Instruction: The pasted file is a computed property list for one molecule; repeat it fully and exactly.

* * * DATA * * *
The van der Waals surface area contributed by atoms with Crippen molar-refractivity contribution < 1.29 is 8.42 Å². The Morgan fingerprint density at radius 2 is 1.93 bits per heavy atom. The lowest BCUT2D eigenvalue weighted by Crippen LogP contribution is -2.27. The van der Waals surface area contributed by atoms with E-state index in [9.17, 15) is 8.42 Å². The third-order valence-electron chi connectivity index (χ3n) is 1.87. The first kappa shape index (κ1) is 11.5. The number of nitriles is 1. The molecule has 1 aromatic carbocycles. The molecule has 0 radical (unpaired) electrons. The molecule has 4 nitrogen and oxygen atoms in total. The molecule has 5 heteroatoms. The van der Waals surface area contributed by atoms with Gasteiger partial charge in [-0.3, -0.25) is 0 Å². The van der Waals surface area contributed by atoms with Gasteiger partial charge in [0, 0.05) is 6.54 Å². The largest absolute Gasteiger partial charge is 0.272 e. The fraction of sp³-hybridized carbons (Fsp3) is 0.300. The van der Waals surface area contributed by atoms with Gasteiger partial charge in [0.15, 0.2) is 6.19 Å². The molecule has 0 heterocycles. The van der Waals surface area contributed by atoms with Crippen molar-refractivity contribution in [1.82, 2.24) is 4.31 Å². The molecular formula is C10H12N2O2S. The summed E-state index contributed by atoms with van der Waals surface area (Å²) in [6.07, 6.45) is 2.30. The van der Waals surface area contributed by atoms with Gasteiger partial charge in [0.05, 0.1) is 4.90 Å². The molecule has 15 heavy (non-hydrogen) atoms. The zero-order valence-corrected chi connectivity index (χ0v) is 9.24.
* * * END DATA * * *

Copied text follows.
The van der Waals surface area contributed by atoms with Crippen molar-refractivity contribution < 1.29 is 8.42 Å². The Morgan fingerprint density at radius 2 is 1.93 bits per heavy atom. The lowest BCUT2D eigenvalue weighted by Crippen LogP contribution is -2.27. The van der Waals surface area contributed by atoms with E-state index in [9.17, 15) is 8.42 Å². The third-order valence-electron chi connectivity index (χ3n) is 1.87. The first kappa shape index (κ1) is 11.5. The number of nitriles is 1. The molecule has 1 aromatic carbocycles. The molecule has 0 radical (unpaired) electrons. The molecule has 4 nitrogen and oxygen atoms in total. The molecule has 5 heteroatoms. The van der Waals surface area contributed by atoms with Gasteiger partial charge in [-0.3, -0.25) is 0 Å². The van der Waals surface area contributed by atoms with Gasteiger partial charge in [0, 0.05) is 6.54 Å². The largest absolute Gasteiger partial charge is 0.272 e. The fraction of sp³-hybridized carbons (Fsp3) is 0.300. The van der Waals surface area contributed by atoms with Gasteiger partial charge in [0.15, 0.2) is 6.19 Å². The molecule has 0 heterocycles. The van der Waals surface area contributed by atoms with Crippen molar-refractivity contribution in [1.82, 2.24) is 4.31 Å². The molecular formula is C10H12N2O2S. The summed E-state index contributed by atoms with van der Waals surface area (Å²) in [6.07, 6.45) is 2.30. The van der Waals surface area contributed by atoms with Gasteiger partial charge in [0.05, 0.1) is 4.90 Å². The molecule has 15 heavy (non-hydrogen) atoms. The zero-order valence-corrected chi connectivity index (χ0v) is 9.24.